As the old saying goes, if you expect me to cook the meal, I should at least be able to select the groceries. A 2006 report from McRel found that districts in which superintendents give principals “clear, non-negotiable goals for learning and instruction, yet provide school leadership teams with the responsibility and authority for determining how to meet those goals” had more positive results in all sorts of measures – including student achievement.
 
We discussed student data management in the last section, but that’s just one aspect of a principal’s mission. Think of it as the end result. The processes in which they get to those results can also be aided by available technologies.
 
Think about what information a principal has access to and what needs to be “blown down” from the central office in the form of ad hoc emails, memos, and meetings. For leaders of enterprises that usually have more than 100 employees, how much do principals know about their school’s financials? Human resources? Facilities? Purchasing? For a CEO of a company that size to not have access to that information – and then not be able to act on it – is unheard of. And yet, in many districts, that is exactly the situation in which principals find themselves.
 
Again, technology facilitates the flow of information. It’s not impossible for principals to be given access to the information that can dictate how their school operates and a certain level of autonomy to accomplish their mission. Existing technology can make that flow seamless.

 
 

Streamlining Internal Processes

The work of many district central offices is dominated by employee management. There is the type of management that moves the organization toward the ultimate goal of increased student achievement – things like curriculum design and coaching. Then there are the behind-the-scenes management aspects that fall under the umbrella of human resources. In larger districts, these functions can grow to envelop the operations of the central office and the district as a whole. Staffing, paying, and providing insurance for 10,000+ employees doesn’t happen overnight.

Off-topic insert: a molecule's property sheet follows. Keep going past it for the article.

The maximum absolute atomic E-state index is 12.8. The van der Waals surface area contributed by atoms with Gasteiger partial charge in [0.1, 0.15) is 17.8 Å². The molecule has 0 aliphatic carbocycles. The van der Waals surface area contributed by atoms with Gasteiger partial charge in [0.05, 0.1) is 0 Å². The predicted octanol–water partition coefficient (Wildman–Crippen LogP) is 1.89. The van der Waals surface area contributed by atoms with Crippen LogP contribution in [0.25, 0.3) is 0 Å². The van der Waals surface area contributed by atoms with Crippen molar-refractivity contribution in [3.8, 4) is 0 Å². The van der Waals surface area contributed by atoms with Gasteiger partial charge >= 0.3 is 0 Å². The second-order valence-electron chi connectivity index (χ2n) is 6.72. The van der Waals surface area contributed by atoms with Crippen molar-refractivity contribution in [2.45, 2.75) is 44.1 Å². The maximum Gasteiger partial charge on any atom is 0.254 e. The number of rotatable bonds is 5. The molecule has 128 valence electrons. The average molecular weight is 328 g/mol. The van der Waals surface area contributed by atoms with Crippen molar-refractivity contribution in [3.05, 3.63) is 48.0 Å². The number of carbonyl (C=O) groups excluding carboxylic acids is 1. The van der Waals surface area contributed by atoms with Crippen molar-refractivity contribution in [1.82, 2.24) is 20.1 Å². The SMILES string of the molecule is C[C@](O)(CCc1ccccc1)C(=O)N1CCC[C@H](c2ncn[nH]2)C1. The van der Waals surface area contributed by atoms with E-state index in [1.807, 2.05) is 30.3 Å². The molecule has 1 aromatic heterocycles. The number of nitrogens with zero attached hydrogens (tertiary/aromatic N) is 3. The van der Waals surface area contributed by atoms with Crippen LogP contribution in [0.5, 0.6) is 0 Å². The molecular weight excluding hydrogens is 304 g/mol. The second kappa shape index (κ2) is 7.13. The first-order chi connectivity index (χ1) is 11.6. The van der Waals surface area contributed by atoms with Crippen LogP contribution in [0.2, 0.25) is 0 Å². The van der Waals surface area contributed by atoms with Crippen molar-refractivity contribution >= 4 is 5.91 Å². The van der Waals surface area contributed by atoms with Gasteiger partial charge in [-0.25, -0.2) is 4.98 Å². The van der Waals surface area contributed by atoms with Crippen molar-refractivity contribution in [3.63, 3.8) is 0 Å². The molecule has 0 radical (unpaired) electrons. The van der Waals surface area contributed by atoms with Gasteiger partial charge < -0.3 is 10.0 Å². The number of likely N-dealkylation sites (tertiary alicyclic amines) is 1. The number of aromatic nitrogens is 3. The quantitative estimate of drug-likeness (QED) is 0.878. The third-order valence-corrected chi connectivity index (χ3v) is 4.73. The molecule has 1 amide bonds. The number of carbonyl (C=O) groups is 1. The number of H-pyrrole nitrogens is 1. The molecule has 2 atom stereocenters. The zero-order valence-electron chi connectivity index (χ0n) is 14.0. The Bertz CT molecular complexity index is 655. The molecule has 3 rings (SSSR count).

When approaching these sorts of processes, you need to ask yourself what the employee is capable of doing, then find online ways for them to accomplish those tasks. Take benefits management for an example. An elementary teacher recently got married and wants to change the beneficiary on her life insurance policy. In terms of effort on her part, what does that take?
 
If any of that process includes a call, email, or visit to the central office to take up the time of another valued employee, there is a better way.
 
Some of this streamlining can even be provided by your partners. In the example above, the life insurance agency probably has a website that can handle basic changes like that. Minor changes involving contact information should be put in your staff’s hand through an employee portal – no sense wasting time and procedure on the most basic information. As a leader, all you need to do is make your employees aware of the resources at their disposal. That brings us to communication as a whole.